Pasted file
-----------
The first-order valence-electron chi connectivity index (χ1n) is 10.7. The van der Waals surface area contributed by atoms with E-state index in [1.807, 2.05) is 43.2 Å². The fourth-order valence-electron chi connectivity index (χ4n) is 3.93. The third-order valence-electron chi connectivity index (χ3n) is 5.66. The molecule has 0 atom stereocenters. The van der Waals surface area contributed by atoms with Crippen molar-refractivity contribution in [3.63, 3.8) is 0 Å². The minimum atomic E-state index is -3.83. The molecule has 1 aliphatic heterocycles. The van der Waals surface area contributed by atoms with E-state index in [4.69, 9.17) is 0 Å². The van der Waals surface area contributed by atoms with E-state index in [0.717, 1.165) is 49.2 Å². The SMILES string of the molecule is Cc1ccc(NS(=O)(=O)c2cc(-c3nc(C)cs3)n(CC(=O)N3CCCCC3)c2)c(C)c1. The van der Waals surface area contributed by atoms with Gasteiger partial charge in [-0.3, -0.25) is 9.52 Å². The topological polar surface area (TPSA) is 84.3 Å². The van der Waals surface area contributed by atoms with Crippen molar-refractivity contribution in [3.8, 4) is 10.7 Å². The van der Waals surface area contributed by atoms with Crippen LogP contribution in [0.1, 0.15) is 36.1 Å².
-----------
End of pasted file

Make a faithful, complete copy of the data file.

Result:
The first-order valence-electron chi connectivity index (χ1n) is 10.7. The van der Waals surface area contributed by atoms with E-state index in [1.807, 2.05) is 43.2 Å². The fourth-order valence-electron chi connectivity index (χ4n) is 3.93. The third-order valence-electron chi connectivity index (χ3n) is 5.66. The molecule has 0 atom stereocenters. The van der Waals surface area contributed by atoms with Crippen molar-refractivity contribution in [3.63, 3.8) is 0 Å². The minimum atomic E-state index is -3.83. The molecule has 1 aliphatic heterocycles. The van der Waals surface area contributed by atoms with E-state index in [4.69, 9.17) is 0 Å². The van der Waals surface area contributed by atoms with E-state index in [0.717, 1.165) is 49.2 Å². The SMILES string of the molecule is Cc1ccc(NS(=O)(=O)c2cc(-c3nc(C)cs3)n(CC(=O)N3CCCCC3)c2)c(C)c1. The van der Waals surface area contributed by atoms with Gasteiger partial charge in [-0.3, -0.25) is 9.52 Å². The topological polar surface area (TPSA) is 84.3 Å². The van der Waals surface area contributed by atoms with Crippen molar-refractivity contribution in [3.8, 4) is 10.7 Å². The van der Waals surface area contributed by atoms with Crippen LogP contribution in [0.1, 0.15) is 36.1 Å².